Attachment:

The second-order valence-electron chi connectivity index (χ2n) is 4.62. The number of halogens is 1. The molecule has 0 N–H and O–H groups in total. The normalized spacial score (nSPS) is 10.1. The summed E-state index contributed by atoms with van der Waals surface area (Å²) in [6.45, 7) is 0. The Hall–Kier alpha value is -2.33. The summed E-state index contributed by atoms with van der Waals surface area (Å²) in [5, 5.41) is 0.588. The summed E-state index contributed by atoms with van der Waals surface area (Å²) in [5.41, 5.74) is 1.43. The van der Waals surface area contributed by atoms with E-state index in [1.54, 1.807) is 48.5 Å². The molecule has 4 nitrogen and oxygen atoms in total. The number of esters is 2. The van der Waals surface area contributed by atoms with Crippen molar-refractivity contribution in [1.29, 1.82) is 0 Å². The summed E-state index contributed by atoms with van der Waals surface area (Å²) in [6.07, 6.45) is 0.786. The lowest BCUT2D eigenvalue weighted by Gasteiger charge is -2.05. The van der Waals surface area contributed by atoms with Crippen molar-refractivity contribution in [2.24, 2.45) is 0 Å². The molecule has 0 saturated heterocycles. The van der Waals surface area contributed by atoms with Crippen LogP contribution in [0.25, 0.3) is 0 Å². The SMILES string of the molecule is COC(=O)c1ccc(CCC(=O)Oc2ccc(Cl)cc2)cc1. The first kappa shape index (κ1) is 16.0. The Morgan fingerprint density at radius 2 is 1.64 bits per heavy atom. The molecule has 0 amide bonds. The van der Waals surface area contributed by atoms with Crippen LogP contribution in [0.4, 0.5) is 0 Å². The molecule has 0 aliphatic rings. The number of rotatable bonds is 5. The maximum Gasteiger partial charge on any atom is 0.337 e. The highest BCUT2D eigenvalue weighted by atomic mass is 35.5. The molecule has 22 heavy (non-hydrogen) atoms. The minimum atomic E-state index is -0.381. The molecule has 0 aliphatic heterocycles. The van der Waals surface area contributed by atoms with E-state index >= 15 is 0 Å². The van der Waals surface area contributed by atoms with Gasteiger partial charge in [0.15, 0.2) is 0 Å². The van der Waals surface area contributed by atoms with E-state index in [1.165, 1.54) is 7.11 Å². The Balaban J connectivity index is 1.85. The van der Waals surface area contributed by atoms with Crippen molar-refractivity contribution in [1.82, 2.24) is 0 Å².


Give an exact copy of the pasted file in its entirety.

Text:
The second-order valence-electron chi connectivity index (χ2n) is 4.62. The number of halogens is 1. The molecule has 0 N–H and O–H groups in total. The normalized spacial score (nSPS) is 10.1. The summed E-state index contributed by atoms with van der Waals surface area (Å²) in [6.45, 7) is 0. The Hall–Kier alpha value is -2.33. The summed E-state index contributed by atoms with van der Waals surface area (Å²) in [5, 5.41) is 0.588. The summed E-state index contributed by atoms with van der Waals surface area (Å²) in [5.41, 5.74) is 1.43. The van der Waals surface area contributed by atoms with E-state index in [1.54, 1.807) is 48.5 Å². The molecule has 4 nitrogen and oxygen atoms in total. The number of esters is 2. The van der Waals surface area contributed by atoms with Crippen molar-refractivity contribution in [1.29, 1.82) is 0 Å². The summed E-state index contributed by atoms with van der Waals surface area (Å²) in [6.07, 6.45) is 0.786. The lowest BCUT2D eigenvalue weighted by Gasteiger charge is -2.05. The van der Waals surface area contributed by atoms with Crippen molar-refractivity contribution in [2.24, 2.45) is 0 Å². The molecule has 0 saturated heterocycles. The van der Waals surface area contributed by atoms with Crippen LogP contribution in [0.25, 0.3) is 0 Å². The SMILES string of the molecule is COC(=O)c1ccc(CCC(=O)Oc2ccc(Cl)cc2)cc1. The first kappa shape index (κ1) is 16.0. The Morgan fingerprint density at radius 2 is 1.64 bits per heavy atom. The molecule has 0 amide bonds. The van der Waals surface area contributed by atoms with Crippen LogP contribution in [0.4, 0.5) is 0 Å². The molecule has 0 aliphatic rings. The number of rotatable bonds is 5. The maximum Gasteiger partial charge on any atom is 0.337 e. The highest BCUT2D eigenvalue weighted by atomic mass is 35.5. The molecule has 22 heavy (non-hydrogen) atoms. The minimum atomic E-state index is -0.381. The molecule has 0 aliphatic heterocycles. The van der Waals surface area contributed by atoms with E-state index >= 15 is 0 Å². The van der Waals surface area contributed by atoms with Gasteiger partial charge in [0.15, 0.2) is 0 Å². The van der Waals surface area contributed by atoms with E-state index in [1.165, 1.54) is 7.11 Å². The Balaban J connectivity index is 1.85. The van der Waals surface area contributed by atoms with Crippen molar-refractivity contribution in [1.82, 2.24) is 0 Å².